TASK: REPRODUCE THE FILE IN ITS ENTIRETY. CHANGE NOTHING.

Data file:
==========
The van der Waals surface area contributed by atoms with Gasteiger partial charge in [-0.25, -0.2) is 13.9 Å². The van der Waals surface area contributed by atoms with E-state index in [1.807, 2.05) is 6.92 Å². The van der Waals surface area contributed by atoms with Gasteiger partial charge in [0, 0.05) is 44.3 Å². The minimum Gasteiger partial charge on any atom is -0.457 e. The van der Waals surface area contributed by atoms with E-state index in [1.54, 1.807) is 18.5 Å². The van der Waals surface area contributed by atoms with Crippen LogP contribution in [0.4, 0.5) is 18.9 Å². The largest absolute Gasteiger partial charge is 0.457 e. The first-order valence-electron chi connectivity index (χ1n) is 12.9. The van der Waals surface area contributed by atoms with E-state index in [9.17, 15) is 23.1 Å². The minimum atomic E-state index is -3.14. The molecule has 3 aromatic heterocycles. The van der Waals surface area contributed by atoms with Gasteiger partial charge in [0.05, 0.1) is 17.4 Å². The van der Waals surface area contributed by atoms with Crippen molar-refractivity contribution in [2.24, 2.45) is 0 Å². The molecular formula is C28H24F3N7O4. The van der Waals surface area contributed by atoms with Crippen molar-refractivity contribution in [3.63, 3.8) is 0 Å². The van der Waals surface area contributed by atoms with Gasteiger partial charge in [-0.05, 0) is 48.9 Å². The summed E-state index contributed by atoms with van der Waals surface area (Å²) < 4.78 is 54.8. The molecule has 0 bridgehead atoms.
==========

The van der Waals surface area contributed by atoms with Gasteiger partial charge in [-0.25, -0.2) is 13.9 Å². The van der Waals surface area contributed by atoms with E-state index in [1.807, 2.05) is 6.92 Å². The van der Waals surface area contributed by atoms with Gasteiger partial charge in [0, 0.05) is 44.3 Å². The minimum Gasteiger partial charge on any atom is -0.457 e. The van der Waals surface area contributed by atoms with E-state index in [1.54, 1.807) is 18.5 Å². The van der Waals surface area contributed by atoms with Crippen LogP contribution in [0.4, 0.5) is 18.9 Å². The largest absolute Gasteiger partial charge is 0.457 e. The first-order valence-electron chi connectivity index (χ1n) is 12.9. The van der Waals surface area contributed by atoms with E-state index in [9.17, 15) is 23.1 Å². The minimum atomic E-state index is -3.14. The molecule has 3 aromatic heterocycles. The van der Waals surface area contributed by atoms with Gasteiger partial charge in [0.05, 0.1) is 17.4 Å². The van der Waals surface area contributed by atoms with Crippen molar-refractivity contribution in [2.24, 2.45) is 0 Å². The molecular formula is C28H24F3N7O4. The van der Waals surface area contributed by atoms with Crippen molar-refractivity contribution in [3.63, 3.8) is 0 Å². The van der Waals surface area contributed by atoms with Gasteiger partial charge in [-0.05, 0) is 48.9 Å². The summed E-state index contributed by atoms with van der Waals surface area (Å²) < 4.78 is 54.8. The molecule has 0 bridgehead atoms.